KARACHI: Karachi Chamber of Commerce & Industry (KCCI) has expressed concerns over the declining cotton production in the country, as this would terribly affect the exports of textile sector as cotton is a major raw material for this important sector.
President KCCI Agha Shahab Ahmed Khan has said in a statement that keeping in view the projections of US Food & Drug Administration (FDA) and other independent estimates, Pakistan’s cotton production was likely to descend further by around 19 percent to somewhere close to 8 million cotton bales during FY20.
He pointed out that cotton production stood at 11.946 million bales in FY2018, which declined 17.5 percent to 9.861 million bales in FY2019 and with a further decline of approximately 19 percent being forecasted for FY20, the cotton shortages would terribly affect the performance of textile sector which would also depict in the export figures as this sector was the mainstay of Pakistan’s overall exports.
He was of the opinion that low production of cotton would mean heavy imports of around 6 million bales, putting burden on foreign exchange reserves to the tune of $1.5 billion. “The government will have to look into the causes of low cotton production and accordingly devise practical and effective strategies, besides adopting latest scientific techniques being used globally, to ensure enhanced cotton production”.
“We are already struggling hard to deal with the ongoing economic crises and can neither afford further burden on foreign exchange reserves due to cotton imports nor depressed performance of the textile sector. The lawmakers will have to take notice of the deteriorating performance of the agriculture sector as Pakistan’s economy is based on the agriculture sector otherwise, the economy would remain under pressure”, he added.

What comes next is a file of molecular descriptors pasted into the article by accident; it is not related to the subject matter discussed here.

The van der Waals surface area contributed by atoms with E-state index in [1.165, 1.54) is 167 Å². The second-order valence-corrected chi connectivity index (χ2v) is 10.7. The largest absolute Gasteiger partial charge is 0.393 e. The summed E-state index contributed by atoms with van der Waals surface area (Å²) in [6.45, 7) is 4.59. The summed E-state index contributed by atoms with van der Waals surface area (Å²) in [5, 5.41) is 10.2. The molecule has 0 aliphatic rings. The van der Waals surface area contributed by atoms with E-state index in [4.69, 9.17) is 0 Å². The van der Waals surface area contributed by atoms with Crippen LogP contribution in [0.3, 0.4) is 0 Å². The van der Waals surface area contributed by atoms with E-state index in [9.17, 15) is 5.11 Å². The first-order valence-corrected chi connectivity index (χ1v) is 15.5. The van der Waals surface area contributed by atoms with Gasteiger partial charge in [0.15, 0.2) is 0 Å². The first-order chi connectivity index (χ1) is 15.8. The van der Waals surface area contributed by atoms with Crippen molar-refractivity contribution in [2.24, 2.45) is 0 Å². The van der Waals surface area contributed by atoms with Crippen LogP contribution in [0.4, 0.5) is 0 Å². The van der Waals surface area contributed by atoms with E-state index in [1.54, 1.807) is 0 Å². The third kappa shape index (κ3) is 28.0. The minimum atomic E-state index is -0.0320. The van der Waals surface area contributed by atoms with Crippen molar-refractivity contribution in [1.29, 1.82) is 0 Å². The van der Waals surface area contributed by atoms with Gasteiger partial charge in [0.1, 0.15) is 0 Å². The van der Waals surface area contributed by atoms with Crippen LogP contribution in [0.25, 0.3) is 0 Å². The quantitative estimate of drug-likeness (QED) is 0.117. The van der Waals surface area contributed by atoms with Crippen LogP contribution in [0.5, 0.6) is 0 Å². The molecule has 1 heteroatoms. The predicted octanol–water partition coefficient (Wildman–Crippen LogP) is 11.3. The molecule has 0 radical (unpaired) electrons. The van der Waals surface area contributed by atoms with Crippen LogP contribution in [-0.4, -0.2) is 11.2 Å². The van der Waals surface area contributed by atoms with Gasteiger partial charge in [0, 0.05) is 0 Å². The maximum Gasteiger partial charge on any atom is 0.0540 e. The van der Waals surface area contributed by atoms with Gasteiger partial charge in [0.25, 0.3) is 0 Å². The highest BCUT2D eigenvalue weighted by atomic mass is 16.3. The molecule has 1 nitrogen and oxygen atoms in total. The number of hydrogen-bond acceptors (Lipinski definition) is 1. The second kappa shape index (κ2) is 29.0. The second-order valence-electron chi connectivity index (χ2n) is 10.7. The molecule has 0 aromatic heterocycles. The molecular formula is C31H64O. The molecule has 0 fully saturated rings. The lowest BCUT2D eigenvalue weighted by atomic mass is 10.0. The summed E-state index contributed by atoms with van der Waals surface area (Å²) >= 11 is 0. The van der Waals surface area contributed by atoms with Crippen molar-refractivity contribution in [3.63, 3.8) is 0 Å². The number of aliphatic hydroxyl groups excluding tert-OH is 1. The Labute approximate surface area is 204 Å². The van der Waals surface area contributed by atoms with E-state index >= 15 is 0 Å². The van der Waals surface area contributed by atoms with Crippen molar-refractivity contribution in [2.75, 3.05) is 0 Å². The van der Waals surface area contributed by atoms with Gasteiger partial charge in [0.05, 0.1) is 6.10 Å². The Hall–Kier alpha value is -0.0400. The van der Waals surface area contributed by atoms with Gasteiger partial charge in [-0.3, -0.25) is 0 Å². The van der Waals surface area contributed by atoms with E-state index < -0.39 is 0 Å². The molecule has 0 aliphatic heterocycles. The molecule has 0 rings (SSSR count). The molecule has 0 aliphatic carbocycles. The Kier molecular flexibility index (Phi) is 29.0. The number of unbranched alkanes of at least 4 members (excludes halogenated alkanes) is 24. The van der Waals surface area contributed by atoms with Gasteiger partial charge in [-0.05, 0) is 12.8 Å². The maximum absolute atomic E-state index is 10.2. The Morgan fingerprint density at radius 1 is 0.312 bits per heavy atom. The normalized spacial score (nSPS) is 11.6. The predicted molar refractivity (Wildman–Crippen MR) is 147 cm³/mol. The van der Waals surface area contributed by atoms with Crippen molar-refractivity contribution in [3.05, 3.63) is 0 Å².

Referring to recent locust attacks on the agricultural land in Sindh, President KCCI mentioned that in October, the federal Department of Plant Protection (DPP) had issued a report warning of the possibility of attacks by farm destroying grasshopper that breeds in November while United Nations’ Food & Agriculture Organization (FAO) in first week of September had warned that the situation relating to locusts in Pakistan was “most serious” as a second generation of the insect had been bred.
“Some meager steps were taken by the federal and provincial government to minimize the damages but the reaction came only after the loss of several days when the locust had already played havoc in many regions of Sindh. It is really unfortunate that the crop eating insects ranging from 100,000 to a billion capable of devouring 200 tons of food in a day were set free to ravage wheat, cotton and vegetable crops”, he said.